___________________________________________________________________
WIRING THE T103 USING AN INCOMING 120/240 VOLT CABLE WITH 4 WIRES (scenario #3):

Incoming (LINE) wires from 240 volt circuit breaker:
Connect the black (LINE)(hot) wire to terminal #1. Connect the red (LINE) (hot) wire to terminal #3. Connect the white (neutral in this case) wire to terminal "A".
Connect the bare equipment grounding wire to the "GR" terminal, which is the green screw on the case.

Outgoing wires to 240 volt load:
Connect one (hot) wire to terminal #2 and the other (hot) wire to terminal #4. The bare or green wire goes to the "GR" terminal.
___________________________________________________________________
WIRING THE T103 USING AN INCOMING _120_ VOLT CABLE WITH 3 WIRES (scenario #1):

Incoming wires from 120 volt breaker or source:
Black (LINE) to terminal #3. White (neutral) to terminal "A". Bare to the "GR" terminal.

Terminals #1 and #2 are NOT used in this case.

Outgoing wires to 120 volt load(s):
Black(hot) to terminal #4. White(neutral) to terminal "A". Bare to the "GR" terminal.

The wiring diagram for the T104 is here:
http://www.progressive-growth.com/wiring/T104.pdf
______________________________________________________________
WIRING THE T104 USING AN INCOMING 240 VOLT CABLE WITH 3 WIRES (scenario #2):

Incoming (LINE) wires from breaker:
Connect the black (LINE) (hot) wire to terminal #1. Connect the white (LINE) (hot in this case) to terminal #3. Connect the bare wire to the "GR" terminal.

The "A" terminal is _NOT_ used.

Outgoing wires to load:
Connect one (hot) wire to terminal #2 and the other (hot) wire to terminal #4. Connect the bare or green wire to terminal "GR".

The "A" terminal is _NOT_ used.
______________________________________________________________
WIRING THE T104 USING AN INCOMING 240 VOLT CABLE WITH 4 WIRES:
Same as above, except the white wire is not used. Just tape or wirenut it off.

on Dec 28, 2009 | Hardware & Accessories

1 Answer

Trying to change plug from a 3pronge hookup to a 4.The dryer only has 3 wires to hook up extenstion plug has white,red,black,green ...what do i do


It is your responsibility
 To contact a qualified electrical installer.
 To be sure that the electrical connection is adequate and in
conformance with the National Electrical Code, ANSI/NFPA
70-latest edition and all local codes and ordinances.
The National Electric Code requires a 4-wire supply
connection for homes built after 1996, dryer circuits involved
in remodeling after 1996, and all mobile home installations.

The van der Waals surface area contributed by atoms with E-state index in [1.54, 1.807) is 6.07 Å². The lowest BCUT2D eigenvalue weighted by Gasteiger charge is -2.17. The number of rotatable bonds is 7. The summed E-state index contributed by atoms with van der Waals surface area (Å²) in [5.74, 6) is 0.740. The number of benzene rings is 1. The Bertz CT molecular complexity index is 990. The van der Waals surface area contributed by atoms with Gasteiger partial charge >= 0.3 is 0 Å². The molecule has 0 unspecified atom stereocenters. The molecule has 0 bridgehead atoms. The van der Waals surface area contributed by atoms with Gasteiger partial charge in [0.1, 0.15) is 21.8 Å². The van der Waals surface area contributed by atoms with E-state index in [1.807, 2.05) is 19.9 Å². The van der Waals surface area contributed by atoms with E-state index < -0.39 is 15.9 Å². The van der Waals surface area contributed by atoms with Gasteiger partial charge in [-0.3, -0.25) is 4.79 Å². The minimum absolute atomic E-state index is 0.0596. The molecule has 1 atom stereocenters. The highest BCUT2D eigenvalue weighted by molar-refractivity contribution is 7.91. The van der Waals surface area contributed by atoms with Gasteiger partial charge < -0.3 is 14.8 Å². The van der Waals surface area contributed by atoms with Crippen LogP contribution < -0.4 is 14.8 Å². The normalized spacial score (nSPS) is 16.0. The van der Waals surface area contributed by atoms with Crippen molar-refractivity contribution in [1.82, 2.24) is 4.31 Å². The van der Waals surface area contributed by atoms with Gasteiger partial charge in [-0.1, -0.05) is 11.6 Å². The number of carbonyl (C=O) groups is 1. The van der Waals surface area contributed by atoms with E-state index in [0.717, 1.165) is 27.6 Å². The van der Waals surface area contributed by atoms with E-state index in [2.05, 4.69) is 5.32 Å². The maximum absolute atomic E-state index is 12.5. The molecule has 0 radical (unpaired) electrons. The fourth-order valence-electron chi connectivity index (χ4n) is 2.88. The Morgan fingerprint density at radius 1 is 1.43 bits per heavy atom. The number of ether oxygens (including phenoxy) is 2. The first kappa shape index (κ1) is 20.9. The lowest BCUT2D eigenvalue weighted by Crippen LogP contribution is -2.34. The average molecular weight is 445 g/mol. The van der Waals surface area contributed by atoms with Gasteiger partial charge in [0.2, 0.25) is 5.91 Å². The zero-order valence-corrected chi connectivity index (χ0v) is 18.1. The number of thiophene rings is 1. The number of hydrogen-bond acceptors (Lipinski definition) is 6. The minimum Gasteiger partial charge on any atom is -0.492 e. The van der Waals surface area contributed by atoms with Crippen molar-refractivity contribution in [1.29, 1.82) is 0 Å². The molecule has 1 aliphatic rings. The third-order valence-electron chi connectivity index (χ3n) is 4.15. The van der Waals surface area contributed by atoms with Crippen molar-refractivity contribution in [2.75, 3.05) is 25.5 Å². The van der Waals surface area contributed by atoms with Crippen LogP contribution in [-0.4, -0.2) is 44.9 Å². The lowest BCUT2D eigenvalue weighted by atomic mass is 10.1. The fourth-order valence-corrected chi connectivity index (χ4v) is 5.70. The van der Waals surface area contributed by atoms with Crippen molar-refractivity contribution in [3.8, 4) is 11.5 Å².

A copy of the above code standards can be obtained from:
National Fire Protection Association, One Batterymarch Park,
Quincy, MA 02269.
 To supply the required 3 or 4 wire, single phase, 120/240 volt,
60 Hz., AC only electrical supply (or 3 or 4 wire, 120/208 volt
electrical supply, if specified on the serial/rating plate) on a
separate 30-amp circuit, fused on both sides of the line. A
time-delay fuse or circuit breaker is recommended. Connect
to an individual branch circuit. Do not have a fuse in the
neutral or grounding circuit.
 Do not use an extension cord.
 If codes permit and a separate ground wire is used, it is
recommended that a qualified electrician determine that the
ground path is adequate.
Electrical Connection
To properly install your dryer, you must determine the type of
electrical connection you will be using and follow the instructions
provided for it here.
 If local codes do not permit the connection of a neutral ground
wire to the neutral wire, see "Optional 3-wire connection"
section.
 This dryer is manufactured ready to install with a 3-wire
electrical supply connection. The neutral ground wire is
permanently connected to the neutral conductor (white wire)
within the dryer. If the dryer is installed with a 4-wire electrical
supply connection, the neutral ground wire must be removed
from the external ground conductor screw (green screw), and
secured under the neutral terminal (center or white wire) of the
terminal block. When the neutral ground wire is secured under
the neutral terminal (center or white wire) of the terminal block,
the dryer cabinet is isolated from the neutral conductor.
 A 4-wire power supply connection must be used when the
appliance is installed in a location where grounding through
the neutral conductor is prohibited. Grounding through the
neutral is prohibited for (1) new branch-circuit installations,
(2) mobile homes, (3) recreational vehicles, and (4) areas
where local codes prohibit grounding through the neutral
conductors.

Sep 23, 2011 | Estate EED4100SQ Electric Dryer

2 Answers

Mains wire at back of fridge has come out how do i re-wire it